Market transactions frequently affect people who are NOT part of the transaction. These effects are called "externalities." Externalities occur when market transactions affect people who are EXTERNAL to the transaction.

Externalities can be positive or negative.

Externalities can occur in production or in consumption.

Production Externality

[There is a divergence between the SUPPLY curve (which represents private costs) and the social cost curve.]

Consumption Externality

[There is a divergence between the DEMAND curve (which represents private benefits or value) and the social benefits curve.]

Negative Externality

(One of the social curves is to the LEFT of the private curve.)

The production of a product or service has an unfavorable affect on people who are not part of the transaction.

Example: factory pollution

The consumption of a product or service has an unfavorable affect on people who are not part of the transaction.

Example: aluminum cans littering the highway

Positive Externality

(One of the social curves is to the RIGHT of the private curve.)

The production of a product or service has a favorable affect on people who are not part of the transaction.

Example: the invention of the laser

(The laser has had many applications which were unforseen when the laser was invented.)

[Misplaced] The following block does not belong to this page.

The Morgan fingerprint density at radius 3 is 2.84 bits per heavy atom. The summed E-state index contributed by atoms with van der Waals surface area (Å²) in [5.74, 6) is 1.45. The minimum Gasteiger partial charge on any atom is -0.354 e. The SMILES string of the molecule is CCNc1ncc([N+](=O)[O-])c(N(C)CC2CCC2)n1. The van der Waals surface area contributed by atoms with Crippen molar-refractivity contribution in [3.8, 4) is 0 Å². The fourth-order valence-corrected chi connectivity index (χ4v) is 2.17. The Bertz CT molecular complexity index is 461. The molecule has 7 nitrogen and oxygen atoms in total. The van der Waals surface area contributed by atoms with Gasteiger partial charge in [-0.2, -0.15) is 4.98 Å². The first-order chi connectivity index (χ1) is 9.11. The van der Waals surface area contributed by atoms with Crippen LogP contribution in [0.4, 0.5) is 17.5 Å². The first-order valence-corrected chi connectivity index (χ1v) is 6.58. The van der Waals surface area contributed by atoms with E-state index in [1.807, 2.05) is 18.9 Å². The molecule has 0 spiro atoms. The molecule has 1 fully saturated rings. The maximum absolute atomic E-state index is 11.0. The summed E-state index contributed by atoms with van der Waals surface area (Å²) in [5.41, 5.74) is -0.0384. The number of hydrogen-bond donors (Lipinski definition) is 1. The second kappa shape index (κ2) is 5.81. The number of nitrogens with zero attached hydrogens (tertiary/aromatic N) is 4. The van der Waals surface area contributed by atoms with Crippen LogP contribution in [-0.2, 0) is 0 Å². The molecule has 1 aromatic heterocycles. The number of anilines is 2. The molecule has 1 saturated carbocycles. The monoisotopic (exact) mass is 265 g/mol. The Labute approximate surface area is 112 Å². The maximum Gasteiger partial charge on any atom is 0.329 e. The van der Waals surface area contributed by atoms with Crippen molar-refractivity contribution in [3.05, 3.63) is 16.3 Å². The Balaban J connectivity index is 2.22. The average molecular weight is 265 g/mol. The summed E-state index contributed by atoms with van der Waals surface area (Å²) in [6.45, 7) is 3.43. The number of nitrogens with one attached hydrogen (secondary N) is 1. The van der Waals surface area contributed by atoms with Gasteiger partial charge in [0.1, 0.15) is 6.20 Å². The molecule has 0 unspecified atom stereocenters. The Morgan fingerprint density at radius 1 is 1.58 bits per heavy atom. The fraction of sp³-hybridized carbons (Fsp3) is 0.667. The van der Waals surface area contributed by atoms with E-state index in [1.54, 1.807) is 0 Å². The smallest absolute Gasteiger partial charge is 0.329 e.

The consumption of a product or service has a favorable affect on people who are not part of the transaction.

Example: public education

(Society benefits from having almost everyone able to read and write.)


Externalities occur when market transactions affect people who are not part of the market transaction. (These people are EXTERNAL to the transaction.)

Most economists argue that markets are efficient at allocating resources. Markets are not perfect, however. Sometimes markets gives us results we do not like. Externalities are an example of "market failure" because the market fails to give us the socially desirable result. ("Market failure" is a bit of a misnomer. The market if not failing to work. The market is failing to give us the result desired by society.) Consequently, there may be a role for government to try help achieve a more socially desirable result. Most economists argue that government policies to deal with externalities should try to bring private costs in line with social costs (with production externalities) and bring private benefits in line with social benefits (with consumption externalities).


POLICIES TO CONTROL POLLUTION:

1. Command and Control Regulation -

2. Pollution Taxes -

3. Marketable Permits -

4. Assign Property Rights (Ronald Coase) -


LINKS TO ENVIRONMENTAL ORGANIZATIONS

GOVERNMENT ORGANIZATIONS RELATED TO THE ENVIRONMENT

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